CHERTANOVO — It’s 11 p.m. in a south Moscow hypermarket and Roman Yuneman is feeling philosophical.
“Either I’ll end up in jail, or on the ballot,” says the twenty-six-year-old independent candidate for Russia’s State Duma, over supermarket cafe sushi.
“I knew that sooner or later it would come to this. I just didn’t think it would be so soon.”
With under three months left until elections to the lower chamber of Russia’s parliament, the management consultant turned opposition politician is feeling the pressure.
Amid an escalating crackdown on Russia’s political opposition, Yuneman is one of a bare handful of independent candidates set to mount a real challenge to the pro-Kremlin United Russia party. That puts him squarely in the sights of a state that has already jailed or driven into exile a string of would-be candidates ahead of the September vote.
“I do sometimes wonder,” he says, “why on earth am I doing all this?”
Born in Germany in 1995 and raised in Kazakhstan by parents descended from Volga Germans deported to Central Asia under Stalin, Yuneman’s background marks him out even within the often-eccentric world of Russian opposition politics.
Growing up as part of an ethnic minority in new-born Kazakhstan was formative to a worldview he describes as “democratic nationalist.”
“My politics are based on two things. Firstly, I love my nation, the Russian nation. Second, I love freedom.”
Even so, he insists that his nationalism — the word carries a strong, Soviet-era stigma in Russia — is rooted in culture and language, rather than ethnic origin.
“I saw that even Russian-speaking Kazakhs were a thousand times closer to me culturally than Kazakh-speakers,” he said. “Anyone can become a Russian as long as they embrace Russian culture.”
After leaving Kazakhstan at eighteen to attend the Higher School of Economics, a prestigious Moscow university, Yuneman settled in Chertanovo, a working-class suburb of ageing, Soviet-era highrises on the capital’s southern outskirts.
An hour’s Metro ride from Moscow’s wealthy center, where anti-Kremlin opposition is always in fashion, down-to-earth Chertanovo’s 400,000 residents have traditionally voted overwhelmingly for Russian President Vladimir Putin and his United Russia party.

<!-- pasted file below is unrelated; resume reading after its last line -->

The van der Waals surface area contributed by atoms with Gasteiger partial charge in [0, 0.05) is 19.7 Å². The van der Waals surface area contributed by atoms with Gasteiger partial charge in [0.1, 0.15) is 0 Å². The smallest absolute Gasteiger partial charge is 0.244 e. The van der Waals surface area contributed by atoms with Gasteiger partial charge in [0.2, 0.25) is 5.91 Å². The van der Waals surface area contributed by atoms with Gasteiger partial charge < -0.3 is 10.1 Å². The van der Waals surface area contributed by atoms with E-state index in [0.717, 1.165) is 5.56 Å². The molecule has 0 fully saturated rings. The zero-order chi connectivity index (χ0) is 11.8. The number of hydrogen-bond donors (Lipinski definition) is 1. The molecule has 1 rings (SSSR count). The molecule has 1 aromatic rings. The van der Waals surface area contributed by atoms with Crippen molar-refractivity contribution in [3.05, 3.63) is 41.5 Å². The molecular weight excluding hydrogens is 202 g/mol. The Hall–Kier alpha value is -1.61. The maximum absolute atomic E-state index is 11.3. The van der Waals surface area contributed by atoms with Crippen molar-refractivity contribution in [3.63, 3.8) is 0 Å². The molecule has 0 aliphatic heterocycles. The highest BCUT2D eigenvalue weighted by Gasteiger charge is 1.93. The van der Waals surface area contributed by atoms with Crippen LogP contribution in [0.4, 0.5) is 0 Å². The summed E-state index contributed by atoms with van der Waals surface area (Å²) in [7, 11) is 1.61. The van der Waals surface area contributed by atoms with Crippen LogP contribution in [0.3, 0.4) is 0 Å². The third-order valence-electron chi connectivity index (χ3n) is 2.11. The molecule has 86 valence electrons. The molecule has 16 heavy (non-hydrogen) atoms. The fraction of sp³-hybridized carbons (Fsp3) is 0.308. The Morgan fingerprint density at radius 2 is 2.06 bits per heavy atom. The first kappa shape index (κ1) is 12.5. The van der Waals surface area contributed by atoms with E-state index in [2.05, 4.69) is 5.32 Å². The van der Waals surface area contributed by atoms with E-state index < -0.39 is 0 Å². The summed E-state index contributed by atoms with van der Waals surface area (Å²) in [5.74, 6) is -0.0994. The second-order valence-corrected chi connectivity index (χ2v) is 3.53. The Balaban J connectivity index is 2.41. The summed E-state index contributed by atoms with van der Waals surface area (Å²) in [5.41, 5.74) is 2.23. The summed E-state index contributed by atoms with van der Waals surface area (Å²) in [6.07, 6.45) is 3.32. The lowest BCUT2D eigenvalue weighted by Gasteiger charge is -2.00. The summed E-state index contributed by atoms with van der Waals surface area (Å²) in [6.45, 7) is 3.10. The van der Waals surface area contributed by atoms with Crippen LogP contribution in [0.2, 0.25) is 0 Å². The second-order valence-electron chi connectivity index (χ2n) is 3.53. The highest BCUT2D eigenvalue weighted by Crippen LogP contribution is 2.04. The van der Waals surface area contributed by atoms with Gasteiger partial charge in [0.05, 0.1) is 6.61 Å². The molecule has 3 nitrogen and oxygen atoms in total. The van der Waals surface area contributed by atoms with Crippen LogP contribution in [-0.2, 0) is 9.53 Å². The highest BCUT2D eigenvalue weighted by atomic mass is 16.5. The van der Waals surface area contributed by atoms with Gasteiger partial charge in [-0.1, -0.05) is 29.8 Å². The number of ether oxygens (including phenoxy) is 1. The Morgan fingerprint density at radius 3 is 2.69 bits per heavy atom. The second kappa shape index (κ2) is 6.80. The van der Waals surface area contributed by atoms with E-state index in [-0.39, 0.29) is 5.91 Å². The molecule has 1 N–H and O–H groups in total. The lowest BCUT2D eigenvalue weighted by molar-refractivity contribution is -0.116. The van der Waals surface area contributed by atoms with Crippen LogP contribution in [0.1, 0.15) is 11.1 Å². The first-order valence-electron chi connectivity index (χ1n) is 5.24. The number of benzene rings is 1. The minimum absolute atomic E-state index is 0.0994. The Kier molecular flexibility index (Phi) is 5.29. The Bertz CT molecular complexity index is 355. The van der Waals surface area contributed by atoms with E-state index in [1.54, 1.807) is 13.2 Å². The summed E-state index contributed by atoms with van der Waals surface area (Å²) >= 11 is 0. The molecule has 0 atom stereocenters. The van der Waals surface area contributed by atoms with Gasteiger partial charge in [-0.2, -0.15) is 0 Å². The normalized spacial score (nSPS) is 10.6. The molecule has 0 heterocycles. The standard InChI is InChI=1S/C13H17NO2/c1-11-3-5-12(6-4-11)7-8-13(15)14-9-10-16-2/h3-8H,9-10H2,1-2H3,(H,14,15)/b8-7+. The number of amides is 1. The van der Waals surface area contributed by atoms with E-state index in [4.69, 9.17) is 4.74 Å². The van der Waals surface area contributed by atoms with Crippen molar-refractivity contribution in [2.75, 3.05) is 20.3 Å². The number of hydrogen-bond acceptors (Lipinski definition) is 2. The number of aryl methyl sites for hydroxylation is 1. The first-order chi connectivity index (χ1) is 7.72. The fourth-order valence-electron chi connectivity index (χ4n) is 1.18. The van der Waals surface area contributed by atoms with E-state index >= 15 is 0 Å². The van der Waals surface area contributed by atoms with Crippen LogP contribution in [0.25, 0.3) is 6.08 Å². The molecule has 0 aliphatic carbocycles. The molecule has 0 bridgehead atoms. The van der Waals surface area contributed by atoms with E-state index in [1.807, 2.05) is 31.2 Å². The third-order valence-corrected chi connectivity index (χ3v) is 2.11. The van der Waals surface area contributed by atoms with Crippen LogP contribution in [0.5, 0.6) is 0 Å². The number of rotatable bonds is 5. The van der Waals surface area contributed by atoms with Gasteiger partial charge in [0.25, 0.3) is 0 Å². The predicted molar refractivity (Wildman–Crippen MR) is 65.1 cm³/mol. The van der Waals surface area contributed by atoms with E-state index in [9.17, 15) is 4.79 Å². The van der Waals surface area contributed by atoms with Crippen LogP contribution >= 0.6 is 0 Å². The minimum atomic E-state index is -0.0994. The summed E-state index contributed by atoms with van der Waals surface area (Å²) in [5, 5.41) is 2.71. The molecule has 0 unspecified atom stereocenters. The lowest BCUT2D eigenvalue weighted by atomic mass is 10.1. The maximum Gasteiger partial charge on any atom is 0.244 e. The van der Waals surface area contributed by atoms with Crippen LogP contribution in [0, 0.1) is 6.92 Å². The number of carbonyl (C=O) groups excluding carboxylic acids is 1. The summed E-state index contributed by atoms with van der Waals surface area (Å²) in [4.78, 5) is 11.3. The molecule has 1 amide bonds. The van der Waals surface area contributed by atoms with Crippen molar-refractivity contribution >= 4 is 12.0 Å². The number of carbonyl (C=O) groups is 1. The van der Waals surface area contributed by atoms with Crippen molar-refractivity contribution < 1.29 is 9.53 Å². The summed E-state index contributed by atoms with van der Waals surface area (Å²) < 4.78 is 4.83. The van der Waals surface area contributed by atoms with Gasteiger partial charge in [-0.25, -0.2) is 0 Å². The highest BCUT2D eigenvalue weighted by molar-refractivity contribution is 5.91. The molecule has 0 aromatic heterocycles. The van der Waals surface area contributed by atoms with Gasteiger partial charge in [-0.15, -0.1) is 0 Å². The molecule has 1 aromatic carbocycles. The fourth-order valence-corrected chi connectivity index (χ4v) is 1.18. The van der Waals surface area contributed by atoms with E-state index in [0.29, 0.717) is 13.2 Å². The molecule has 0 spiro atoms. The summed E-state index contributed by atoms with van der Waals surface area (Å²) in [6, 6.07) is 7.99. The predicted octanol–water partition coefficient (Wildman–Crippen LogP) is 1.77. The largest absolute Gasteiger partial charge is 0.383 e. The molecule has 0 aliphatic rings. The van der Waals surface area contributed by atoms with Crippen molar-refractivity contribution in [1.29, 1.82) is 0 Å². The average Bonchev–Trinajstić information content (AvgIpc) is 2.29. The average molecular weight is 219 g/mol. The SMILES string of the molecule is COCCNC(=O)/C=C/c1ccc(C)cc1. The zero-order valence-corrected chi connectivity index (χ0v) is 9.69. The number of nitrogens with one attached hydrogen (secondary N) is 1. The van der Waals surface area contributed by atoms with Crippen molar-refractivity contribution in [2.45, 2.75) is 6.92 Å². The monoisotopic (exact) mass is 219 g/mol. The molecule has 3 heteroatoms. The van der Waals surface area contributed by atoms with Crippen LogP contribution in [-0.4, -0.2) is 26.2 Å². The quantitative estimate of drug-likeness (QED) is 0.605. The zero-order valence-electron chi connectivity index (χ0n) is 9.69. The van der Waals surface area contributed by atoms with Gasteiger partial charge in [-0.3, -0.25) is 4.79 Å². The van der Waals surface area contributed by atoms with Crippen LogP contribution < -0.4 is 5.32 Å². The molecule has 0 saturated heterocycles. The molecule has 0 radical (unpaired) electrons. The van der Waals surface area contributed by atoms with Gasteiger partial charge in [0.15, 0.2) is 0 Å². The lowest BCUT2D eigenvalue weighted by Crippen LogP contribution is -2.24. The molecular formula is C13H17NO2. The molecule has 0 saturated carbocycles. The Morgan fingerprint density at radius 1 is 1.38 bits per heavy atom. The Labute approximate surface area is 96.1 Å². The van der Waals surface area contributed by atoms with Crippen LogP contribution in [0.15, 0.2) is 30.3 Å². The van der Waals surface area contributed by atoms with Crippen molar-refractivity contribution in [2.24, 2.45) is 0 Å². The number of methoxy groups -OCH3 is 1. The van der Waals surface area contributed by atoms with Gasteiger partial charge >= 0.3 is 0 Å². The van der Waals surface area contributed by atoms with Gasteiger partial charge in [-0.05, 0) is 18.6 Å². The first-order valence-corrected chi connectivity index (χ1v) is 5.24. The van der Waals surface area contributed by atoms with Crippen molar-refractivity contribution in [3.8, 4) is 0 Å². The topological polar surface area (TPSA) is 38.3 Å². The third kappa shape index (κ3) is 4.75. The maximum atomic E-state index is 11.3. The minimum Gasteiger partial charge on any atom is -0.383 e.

After a year at U.S. management consultancy Boston Consulting Group, Yuneman — who had always wanted to enter politics — decided in 2019 to run for the Moscow City Duma in his new home.
“I wanted to prove that not everyone who lives out here is happy with the way things are,” he said.
On polling day, as opposition insurgents felled pro-Kremlin incumbents all over Moscow, he drew 9,561 votes. His United Russia opponent took 84 more, a defeat Yuneman attributes to fraud via an electronic voting system trialled in the district that year.
However, the 2019 defeat only whetted Yuneman’s political appetite. Within months, his sights were set on a seat in the tightly controlled and Kremlin-loyal State Duma.
Raising over ten million rubles ($137,000) from donors, the Yuneman campaign has swollen to proportions rarely seen in Russa’s hollow, choreographed politics, hiring 45 full-time staffers.
In the run up to the Duma election, hundreds of Yuneman activists — most still students — flood into down-at-heel Chertanovo each day to canvass voters.
According to a May survey by the independent Levada Center pollster, 5% of Muscovites approve of Yuneman, while another 8% disapprove of the young man who is all but unknown outside Chertanovo.
By any measure, Yuneman’s politics place him firmly on the hard right.
Among his intellectual influences he counts radical libertarian writer Ayn Rand and Konstantin Krylov — a prominent Russian nationalist activist who was convicted of incitement to racial hatred for a 2011 speech denouncing Caucasian immigration to Russia.
At his meetings, Yuneman flies the pre-1917 Tsarist Russian flag, in memory, he says, of a golden age in the country’s chequered history.